The first collection of essays directed towards jurisprudence with a Hegelian theme. The editors are committed to the idea that Hegel is the future source of great energy and insight within the legal academy.
Table of Contents
Part One Being, Person, Community and the Ethical Foundation of Law; Chapter 1 The Repressed Intersubjectivity in Hegel's Philosophy of Right, Michael Theunissen; Chapter 2 Hegel's Ambiguous Legacy for Modern Liberalism, Charles Taylor; Chapter 3 Persons and Masks: The Phenomenology of Spirit and its Laws, Robert Bernasconi; Part Two Abstract Right and Private Law; Chapter 4 Hegel's Legal Plenum, Arthur J. Jacobson; Chapter 5 Hegel and the Crisis of Private Law, Alan Brudner; Chapter 6 The Priority of Abstract Right and Constructivism in Hegel's Legal Philosophy, Peter Benson; Chapter 7 Property, Contract, and Ethical Life in Hegel's Philosophy of Right, Peter G. Stillman; Chapter 8 Hegel and the Dialectics of Contract, Michel Rosenfeld; Chapter 9 Right and Advantage in Private Law, Ernest J. Weinrib; Part Three Law, Family, Civil Society and the State; Chapter 10 Lucinde's Shame: Hegel, Sensuous Woman, and the Law, David Farrell Krell; Chapter 11 A Reconstruction of Hegel's Theory of Civil Society, Andrew Arato; Chapter 12 Rethinking the Hegelian State, Fred Dallmayr; Chapter 13 The Inherent Rationality of the State in Hegel's Philosophy of Right, Bernhard Schlink;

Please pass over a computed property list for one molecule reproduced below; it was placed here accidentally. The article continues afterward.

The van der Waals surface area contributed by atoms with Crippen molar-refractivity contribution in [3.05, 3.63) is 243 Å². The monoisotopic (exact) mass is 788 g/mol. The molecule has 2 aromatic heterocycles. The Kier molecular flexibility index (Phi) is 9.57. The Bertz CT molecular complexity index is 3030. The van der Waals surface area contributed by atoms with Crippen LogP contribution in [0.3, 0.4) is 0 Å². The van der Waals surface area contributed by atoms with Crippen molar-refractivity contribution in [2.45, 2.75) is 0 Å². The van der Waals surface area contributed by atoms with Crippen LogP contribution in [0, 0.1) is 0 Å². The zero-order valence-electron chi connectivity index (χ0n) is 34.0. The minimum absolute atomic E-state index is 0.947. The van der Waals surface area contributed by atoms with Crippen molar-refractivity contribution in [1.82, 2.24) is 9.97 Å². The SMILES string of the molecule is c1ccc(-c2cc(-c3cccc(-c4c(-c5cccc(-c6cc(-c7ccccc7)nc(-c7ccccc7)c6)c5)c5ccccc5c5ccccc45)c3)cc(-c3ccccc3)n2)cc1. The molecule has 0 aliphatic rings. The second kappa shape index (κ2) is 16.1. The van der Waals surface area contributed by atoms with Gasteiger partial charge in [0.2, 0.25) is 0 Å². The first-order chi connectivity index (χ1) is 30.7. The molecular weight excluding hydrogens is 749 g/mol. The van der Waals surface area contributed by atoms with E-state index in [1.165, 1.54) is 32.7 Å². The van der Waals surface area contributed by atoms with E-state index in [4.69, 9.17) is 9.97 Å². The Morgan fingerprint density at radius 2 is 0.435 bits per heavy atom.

Drucilla Cornell, Michel Rosenfeld, David Gray Carlson